“Vindictive Campaign” Against Teachers and Students in Bahrain

Education International, together with Amnesty International, is urgently calling on its member organisations to appeal for the release of Jalila al-Salman and Mahdi ‘Issa Mahdi Abu Dheeb, Vice-President and President of the Bahraini Teachers Association (BTA) arrested along with several other board members of the BTA.

While it is understood their colleagues have been released, Jalila al-Salman and Mahdi ‘Issa Mahdi Abu Dheeb remain incarcerated awaiting trial in a civilian court.

Jalila al-Salman’s house in Manama was raided on 29 March by more than 40 security officers. Mahdi ‘Issa Mahdi Abu Dheeb’s house was raided by 20 members of security forces on 20 March in the middle of the night. His wife and children were interrogated for two hours.

This raid marked the beginning of the persecution of teachers and students, creating a climate of fear of arbitrary arrest and detention.

On 29 March, the security forces again inspected the house of Mahdi ‘Issa Mahdi Abu Dheeb, twice on the same day, without being able to find him. He was subsequently arrested and remains in detention.

On 12th June, 63 students of the Bahrain University and Polytechnic were expelled following peaceful demonstrations and updates on Facebook. They have also been banned from enrolling in other universities in Bahrain, effectively ending their academic future in Bahrain.

The charges against the two union leaders include “inciting hatred towards the regime”, “calling to overthrow and change the regime by force”, “calling on parents not to send their children to school” and “calling on teachers to stop working and participate in strikes and demonstrations”. The two leaders were brought to trial before the National Safety Court of First Instance (a military court) on 15 June. After two further hearings, their trial was transferred to a civilian court and postponed until further notice.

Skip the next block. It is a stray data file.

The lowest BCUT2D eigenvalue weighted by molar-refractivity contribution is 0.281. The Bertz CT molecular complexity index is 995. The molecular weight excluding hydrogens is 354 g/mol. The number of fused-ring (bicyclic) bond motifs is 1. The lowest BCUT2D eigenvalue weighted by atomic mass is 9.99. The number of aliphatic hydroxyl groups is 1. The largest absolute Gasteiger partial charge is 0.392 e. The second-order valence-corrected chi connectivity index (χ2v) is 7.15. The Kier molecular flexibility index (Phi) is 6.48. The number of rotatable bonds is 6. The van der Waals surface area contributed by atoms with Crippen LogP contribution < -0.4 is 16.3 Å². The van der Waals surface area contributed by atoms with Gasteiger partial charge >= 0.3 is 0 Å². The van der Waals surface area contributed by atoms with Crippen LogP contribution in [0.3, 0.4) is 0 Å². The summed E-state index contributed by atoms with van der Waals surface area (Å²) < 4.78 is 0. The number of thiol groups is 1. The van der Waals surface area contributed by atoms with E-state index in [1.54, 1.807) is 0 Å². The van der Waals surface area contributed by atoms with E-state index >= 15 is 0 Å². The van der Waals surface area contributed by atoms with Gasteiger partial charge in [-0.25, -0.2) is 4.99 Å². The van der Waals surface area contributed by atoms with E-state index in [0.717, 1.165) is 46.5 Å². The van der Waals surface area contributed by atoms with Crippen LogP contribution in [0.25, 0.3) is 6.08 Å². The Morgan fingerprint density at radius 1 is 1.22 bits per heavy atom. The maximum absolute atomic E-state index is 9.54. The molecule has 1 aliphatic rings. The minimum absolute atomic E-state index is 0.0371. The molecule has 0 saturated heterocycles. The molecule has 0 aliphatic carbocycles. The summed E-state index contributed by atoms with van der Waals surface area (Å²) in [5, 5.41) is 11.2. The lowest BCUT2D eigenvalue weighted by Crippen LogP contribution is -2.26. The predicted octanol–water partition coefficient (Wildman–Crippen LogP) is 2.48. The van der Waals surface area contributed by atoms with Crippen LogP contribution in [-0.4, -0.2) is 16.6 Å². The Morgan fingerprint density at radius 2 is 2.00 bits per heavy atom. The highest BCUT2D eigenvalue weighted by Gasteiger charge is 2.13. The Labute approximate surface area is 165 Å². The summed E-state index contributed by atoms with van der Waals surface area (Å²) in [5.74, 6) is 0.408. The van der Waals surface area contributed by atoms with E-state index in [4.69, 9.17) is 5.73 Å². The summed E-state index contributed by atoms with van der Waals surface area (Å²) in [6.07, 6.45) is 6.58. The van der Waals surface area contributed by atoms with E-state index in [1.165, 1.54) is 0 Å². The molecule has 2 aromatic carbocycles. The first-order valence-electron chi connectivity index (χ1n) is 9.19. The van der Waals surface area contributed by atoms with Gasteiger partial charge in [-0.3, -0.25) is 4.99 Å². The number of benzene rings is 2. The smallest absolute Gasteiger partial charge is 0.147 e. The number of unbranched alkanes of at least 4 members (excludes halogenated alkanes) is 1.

Campaign for Education report that since March 2011 Bahrain has been carrying out a punitive and vindictive campaign of violent repression against its own citizens.

“The repression has been characterized by widespread arbitrary arrest, allegations of torture and ill treatment, unfair trials and mass dismissals of workers, especially teachers, and expulsions of students.”

Members of the BTA and the Bahrain Centre for Human Rights now report at least 66 of such serious infringements of their human and trade union rights since the uprisings for democracy began.

Teacher dismissals have escalated, reported this week by Karim Radhi of the General Federation of Bahrain Trade Union to be more than 132.

A claim by the Ministry of Education that only 58 teachers were dismissed on various grounds during the unrest has been publicly refuted by teachers themselves, who also say they were not given a chance to defend themselves after receiving the recommendation of termination of service, and that written statements of witnesses were overlooked.

On 2nd August Jaleela went on hunger strike along with the President of the Bahrain Nursing Society, in protest at their illegitimate detention.

Amnesty International has reviewed the statements issued by the BTA and has listened to speeches delivered by its President Mahdi ‘Issa Mahdi Abu Dheeb. Amnesty found no evidence that either of them advocated violence of any kind. Consequently, Amnesty believes that they are likely prisoners of conscience detained solely for exercising their legitimate rights to freedom of expression, association and assembly as leaders of the BTA.

Refaat Sabbah from the Global Campaign for Education and the 1GOAL Team says:

“We are campaigning for the immediate release of all teachers, students and activists detained in Bahrain, reinstatement of the students expelled from their learning institutions. And the enablement of every person to learn free from fear of persecution in Barhain.”

Another report states that a total of 14 Bahrain University teachers were also dismissed.

An academician who requested anonymity said that the termination was pre-designed.

He also said that a few of those who were dismissed are told that they would receive their financial entitlements, while the remaining were not.

“There are no clear criteria marked on these decisions,” he said.

The Bahrain Teachers’ Union has been dissolved and a new one put in place with teachers ‘more amenable to the regime’.

Matthew Tabor

Matthew Tabor

Matthew is a prolific, independent voice in the national education debate. He is a tireless advocate for high academic standards from pre-K through graduate school, fiscal sense and personal responsibility. He values parents’ and families’ rights and believes in accountability for teachers, administrators, politicians and all taxpayer-funded education entities. With a unique background that includes work in higher education, executive recruiting, professional sport and government, Matthew has consulted on new media and communication strategies for a broad range of clients. He writes the blog “Education for the Aughts” at www.matthewktabor.com , has contributed to National Journal’s ‘Expert’ blog for Education , and interacts with the education community on Twitter and Google+.
Tuesday
09 6, 2011
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